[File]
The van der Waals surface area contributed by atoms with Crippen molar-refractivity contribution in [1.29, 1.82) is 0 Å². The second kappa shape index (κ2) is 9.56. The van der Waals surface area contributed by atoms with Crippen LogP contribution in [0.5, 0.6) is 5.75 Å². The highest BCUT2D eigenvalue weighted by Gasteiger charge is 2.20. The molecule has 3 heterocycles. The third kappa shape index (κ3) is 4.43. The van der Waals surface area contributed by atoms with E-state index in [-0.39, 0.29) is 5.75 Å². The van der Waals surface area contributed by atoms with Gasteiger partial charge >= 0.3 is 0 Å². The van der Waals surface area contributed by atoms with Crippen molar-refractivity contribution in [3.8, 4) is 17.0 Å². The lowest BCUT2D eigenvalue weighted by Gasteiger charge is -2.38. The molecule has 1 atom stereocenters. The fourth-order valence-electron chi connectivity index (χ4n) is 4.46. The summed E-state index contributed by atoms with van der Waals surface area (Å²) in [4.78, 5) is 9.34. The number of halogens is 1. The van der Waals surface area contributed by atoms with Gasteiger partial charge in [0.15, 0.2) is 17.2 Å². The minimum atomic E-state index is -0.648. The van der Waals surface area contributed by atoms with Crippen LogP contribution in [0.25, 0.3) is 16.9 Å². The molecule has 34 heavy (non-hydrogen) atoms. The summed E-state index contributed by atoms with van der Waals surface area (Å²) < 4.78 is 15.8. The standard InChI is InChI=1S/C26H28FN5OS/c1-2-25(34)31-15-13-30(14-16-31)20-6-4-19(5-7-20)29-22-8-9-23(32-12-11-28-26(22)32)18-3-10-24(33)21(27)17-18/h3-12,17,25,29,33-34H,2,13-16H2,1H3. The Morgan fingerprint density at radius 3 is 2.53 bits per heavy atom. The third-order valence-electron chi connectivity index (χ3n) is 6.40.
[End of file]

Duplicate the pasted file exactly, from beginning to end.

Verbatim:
The van der Waals surface area contributed by atoms with Crippen molar-refractivity contribution in [1.29, 1.82) is 0 Å². The second kappa shape index (κ2) is 9.56. The van der Waals surface area contributed by atoms with Crippen LogP contribution in [0.5, 0.6) is 5.75 Å². The highest BCUT2D eigenvalue weighted by Gasteiger charge is 2.20. The molecule has 3 heterocycles. The third kappa shape index (κ3) is 4.43. The van der Waals surface area contributed by atoms with E-state index in [-0.39, 0.29) is 5.75 Å². The van der Waals surface area contributed by atoms with Gasteiger partial charge >= 0.3 is 0 Å². The van der Waals surface area contributed by atoms with Crippen molar-refractivity contribution in [3.8, 4) is 17.0 Å². The lowest BCUT2D eigenvalue weighted by Gasteiger charge is -2.38. The molecule has 1 atom stereocenters. The fourth-order valence-electron chi connectivity index (χ4n) is 4.46. The summed E-state index contributed by atoms with van der Waals surface area (Å²) in [4.78, 5) is 9.34. The number of halogens is 1. The van der Waals surface area contributed by atoms with Gasteiger partial charge in [0.15, 0.2) is 17.2 Å². The minimum atomic E-state index is -0.648. The van der Waals surface area contributed by atoms with Crippen LogP contribution in [0.25, 0.3) is 16.9 Å². The molecule has 34 heavy (non-hydrogen) atoms. The summed E-state index contributed by atoms with van der Waals surface area (Å²) < 4.78 is 15.8. The standard InChI is InChI=1S/C26H28FN5OS/c1-2-25(34)31-15-13-30(14-16-31)20-6-4-19(5-7-20)29-22-8-9-23(32-12-11-28-26(22)32)18-3-10-24(33)21(27)17-18/h3-12,17,25,29,33-34H,2,13-16H2,1H3. The Morgan fingerprint density at radius 3 is 2.53 bits per heavy atom. The third-order valence-electron chi connectivity index (χ3n) is 6.40.